ii. Endeavour to have whatever privileges the laws of their countries allow upheld by courts, including decisions of the reconciliation and arbitration committees, the so-called religious mediator, etc. They should also endeavour to gain recognition of their legal jurisdiction in personal and family matters, so as to ensure implementation of Islamic law while observing the laws of their countries of residence.
iii. Islamic centres should coordinate their efforts to make Muslims more aware of the Islamic rules and procedures on personal and family matters.
Although this decision does not give Islamic centres clear authority to grant a divorce, its direction confirms that an Islamic centre in a non-Muslim country has an authority that is similar to that of a judge. The decision points out the desirability to include in marriage contracts a condition to refer disputes to Islamic centres for arbitration. It thus gives the centre the right to put the procedures of divorce in place.
The Assembly of Muslim Jurists of America
The concluding statement of the Assembly’s second convention held in Copenhagen, in 2004 says that when a man divorces his wife in accordance with Islamic law, he may go ahead and have this divorce certified by ordinary courts. If the couple are in dispute, Islamic centres may, after completing the required legal procedures, assume the role of a Muslim judge when none is available. Resort to man-made laws for the legal termination of marriage is not sufficient to end the marriage from the Islamic point of view. If a woman is granted a judgement of divorce by a civil court, she should take this judgement to an Islamic centre to complete the Islamic process. There can be no argument on the basis of necessity, as Islamic centres are available and accessible in all areas.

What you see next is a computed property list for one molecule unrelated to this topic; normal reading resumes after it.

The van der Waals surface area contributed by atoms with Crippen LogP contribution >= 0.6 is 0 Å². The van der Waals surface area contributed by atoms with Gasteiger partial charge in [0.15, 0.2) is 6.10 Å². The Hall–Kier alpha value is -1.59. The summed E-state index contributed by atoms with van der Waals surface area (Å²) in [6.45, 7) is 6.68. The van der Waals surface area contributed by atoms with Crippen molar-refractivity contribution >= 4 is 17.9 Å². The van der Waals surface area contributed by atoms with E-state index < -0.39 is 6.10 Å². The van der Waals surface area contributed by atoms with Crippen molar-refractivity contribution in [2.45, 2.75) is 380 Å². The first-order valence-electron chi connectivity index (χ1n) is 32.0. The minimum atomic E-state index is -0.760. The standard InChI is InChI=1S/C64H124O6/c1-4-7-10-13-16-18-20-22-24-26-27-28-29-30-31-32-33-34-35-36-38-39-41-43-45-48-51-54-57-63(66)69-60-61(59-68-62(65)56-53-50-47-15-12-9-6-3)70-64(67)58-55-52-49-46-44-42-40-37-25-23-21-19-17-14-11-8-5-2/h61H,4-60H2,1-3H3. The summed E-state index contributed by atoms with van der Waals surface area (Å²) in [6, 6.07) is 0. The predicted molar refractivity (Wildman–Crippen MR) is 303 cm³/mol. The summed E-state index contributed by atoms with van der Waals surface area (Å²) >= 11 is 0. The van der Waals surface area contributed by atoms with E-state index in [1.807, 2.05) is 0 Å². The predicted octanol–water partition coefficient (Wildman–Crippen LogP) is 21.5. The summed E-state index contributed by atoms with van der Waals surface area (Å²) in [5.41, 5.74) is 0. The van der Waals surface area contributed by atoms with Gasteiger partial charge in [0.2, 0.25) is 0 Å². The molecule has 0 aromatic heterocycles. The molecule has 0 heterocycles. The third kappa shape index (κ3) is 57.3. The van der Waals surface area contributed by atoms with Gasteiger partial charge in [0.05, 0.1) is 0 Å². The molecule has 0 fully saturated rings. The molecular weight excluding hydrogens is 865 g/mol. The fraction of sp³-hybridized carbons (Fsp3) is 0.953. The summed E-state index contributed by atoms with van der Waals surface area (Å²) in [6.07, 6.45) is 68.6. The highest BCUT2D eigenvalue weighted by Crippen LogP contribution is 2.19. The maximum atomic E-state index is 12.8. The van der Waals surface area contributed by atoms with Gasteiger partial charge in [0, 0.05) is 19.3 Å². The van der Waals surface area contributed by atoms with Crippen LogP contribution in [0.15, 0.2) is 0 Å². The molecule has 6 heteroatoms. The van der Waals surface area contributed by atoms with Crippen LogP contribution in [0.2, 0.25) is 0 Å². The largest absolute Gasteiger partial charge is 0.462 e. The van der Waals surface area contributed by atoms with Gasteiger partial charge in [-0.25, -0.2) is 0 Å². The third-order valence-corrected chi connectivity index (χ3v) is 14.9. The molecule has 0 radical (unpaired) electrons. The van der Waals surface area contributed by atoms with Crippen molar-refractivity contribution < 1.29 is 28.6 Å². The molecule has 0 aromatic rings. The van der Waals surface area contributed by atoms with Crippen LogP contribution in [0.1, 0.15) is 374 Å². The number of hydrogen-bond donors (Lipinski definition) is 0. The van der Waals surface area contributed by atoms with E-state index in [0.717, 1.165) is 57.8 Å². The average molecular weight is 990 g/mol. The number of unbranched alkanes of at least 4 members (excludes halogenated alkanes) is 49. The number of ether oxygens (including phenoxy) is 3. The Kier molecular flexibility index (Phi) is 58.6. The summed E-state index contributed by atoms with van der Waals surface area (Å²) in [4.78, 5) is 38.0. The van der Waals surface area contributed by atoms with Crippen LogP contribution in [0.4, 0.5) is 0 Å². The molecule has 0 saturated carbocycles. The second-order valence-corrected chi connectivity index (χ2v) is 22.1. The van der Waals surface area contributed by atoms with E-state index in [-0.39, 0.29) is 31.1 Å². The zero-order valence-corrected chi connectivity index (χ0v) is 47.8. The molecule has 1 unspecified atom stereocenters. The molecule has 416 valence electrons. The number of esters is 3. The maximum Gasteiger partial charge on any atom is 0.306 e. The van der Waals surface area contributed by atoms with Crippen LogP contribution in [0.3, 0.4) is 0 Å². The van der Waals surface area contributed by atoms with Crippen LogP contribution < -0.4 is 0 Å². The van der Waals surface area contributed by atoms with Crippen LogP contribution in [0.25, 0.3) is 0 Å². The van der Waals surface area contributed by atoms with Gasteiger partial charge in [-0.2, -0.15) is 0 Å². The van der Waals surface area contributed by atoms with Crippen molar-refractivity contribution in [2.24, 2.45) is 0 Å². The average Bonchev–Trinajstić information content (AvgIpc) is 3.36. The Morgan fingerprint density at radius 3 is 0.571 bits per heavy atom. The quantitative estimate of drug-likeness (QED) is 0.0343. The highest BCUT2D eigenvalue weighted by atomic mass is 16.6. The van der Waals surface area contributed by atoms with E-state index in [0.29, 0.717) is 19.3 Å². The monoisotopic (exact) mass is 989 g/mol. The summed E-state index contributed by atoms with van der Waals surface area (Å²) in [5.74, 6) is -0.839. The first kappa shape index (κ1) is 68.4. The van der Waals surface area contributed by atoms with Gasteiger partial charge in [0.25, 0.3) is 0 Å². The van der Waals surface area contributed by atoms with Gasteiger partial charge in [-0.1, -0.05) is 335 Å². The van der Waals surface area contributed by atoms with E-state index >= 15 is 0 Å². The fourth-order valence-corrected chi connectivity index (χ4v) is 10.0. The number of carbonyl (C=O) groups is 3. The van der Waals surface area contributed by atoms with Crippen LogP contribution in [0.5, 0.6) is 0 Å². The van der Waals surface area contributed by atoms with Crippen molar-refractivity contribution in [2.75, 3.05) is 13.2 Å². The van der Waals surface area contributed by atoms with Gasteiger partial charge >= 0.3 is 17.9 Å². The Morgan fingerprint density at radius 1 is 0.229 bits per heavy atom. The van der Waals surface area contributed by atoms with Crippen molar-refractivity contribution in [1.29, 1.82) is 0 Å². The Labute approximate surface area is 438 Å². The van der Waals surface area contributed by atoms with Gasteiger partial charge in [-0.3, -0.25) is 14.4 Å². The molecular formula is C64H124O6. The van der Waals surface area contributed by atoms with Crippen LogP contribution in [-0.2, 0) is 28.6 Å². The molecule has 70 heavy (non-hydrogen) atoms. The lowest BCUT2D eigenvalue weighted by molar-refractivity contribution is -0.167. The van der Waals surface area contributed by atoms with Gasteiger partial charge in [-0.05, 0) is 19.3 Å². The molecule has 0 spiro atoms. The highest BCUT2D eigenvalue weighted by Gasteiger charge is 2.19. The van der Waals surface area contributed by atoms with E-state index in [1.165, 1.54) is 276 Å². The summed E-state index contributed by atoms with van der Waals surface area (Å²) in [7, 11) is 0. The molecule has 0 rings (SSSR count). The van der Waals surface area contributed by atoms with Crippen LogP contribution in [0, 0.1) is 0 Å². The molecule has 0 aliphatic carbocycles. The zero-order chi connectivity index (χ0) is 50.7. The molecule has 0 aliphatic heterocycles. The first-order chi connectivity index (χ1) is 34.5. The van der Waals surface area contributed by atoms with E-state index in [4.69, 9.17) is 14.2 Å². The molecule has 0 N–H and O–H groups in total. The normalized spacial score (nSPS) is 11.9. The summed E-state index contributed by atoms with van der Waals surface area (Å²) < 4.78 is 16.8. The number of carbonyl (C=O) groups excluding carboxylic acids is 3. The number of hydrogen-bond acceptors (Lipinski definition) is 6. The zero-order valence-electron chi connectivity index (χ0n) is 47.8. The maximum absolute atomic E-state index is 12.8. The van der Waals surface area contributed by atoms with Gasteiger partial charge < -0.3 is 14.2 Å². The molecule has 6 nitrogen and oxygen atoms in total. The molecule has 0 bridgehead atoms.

A fatwa by the General Secretary of the Assembly of Muslim Jurists of America, in the case of a woman who has access to the law in Lebanon, says: ‘A civil divorce ends the marriage from the perspective of civil law, but the Islamic bond of marriage can only be broken by the husband, a Muslim judge or whoever plays the role of such a judge, namely the imams of Islamic centres and those responsible for family affairs in such centres. Therefore, a woman who obtains a civil divorce through a court should go to the Islamic centre taking her document of civil divorce. The imam at the centre should then contact her husband to ask him to divorce her. If he refuses, the imam can order the divorce on the basis of the harm that his refusal causes. In the case under question the woman may alternatively resort to an Islamic court in Lebanon to order the termination of her marriage. Taking either course will make her divorce final. The civil divorce alone is not sufficient for final termination of the marital relationship. Nor is it sufficient to allow the woman in question to marry another man.’
• The website of the Assembly of Muslim Jurists of America (AMJA): www.amjaonline.org.
• The website of the European Council for Fatwa and Research: www.e-cfr.org.
• Badriyyah bint Abdullah al-Aqeel, Al-Nawazil fi al-Nikah wa Firaquh.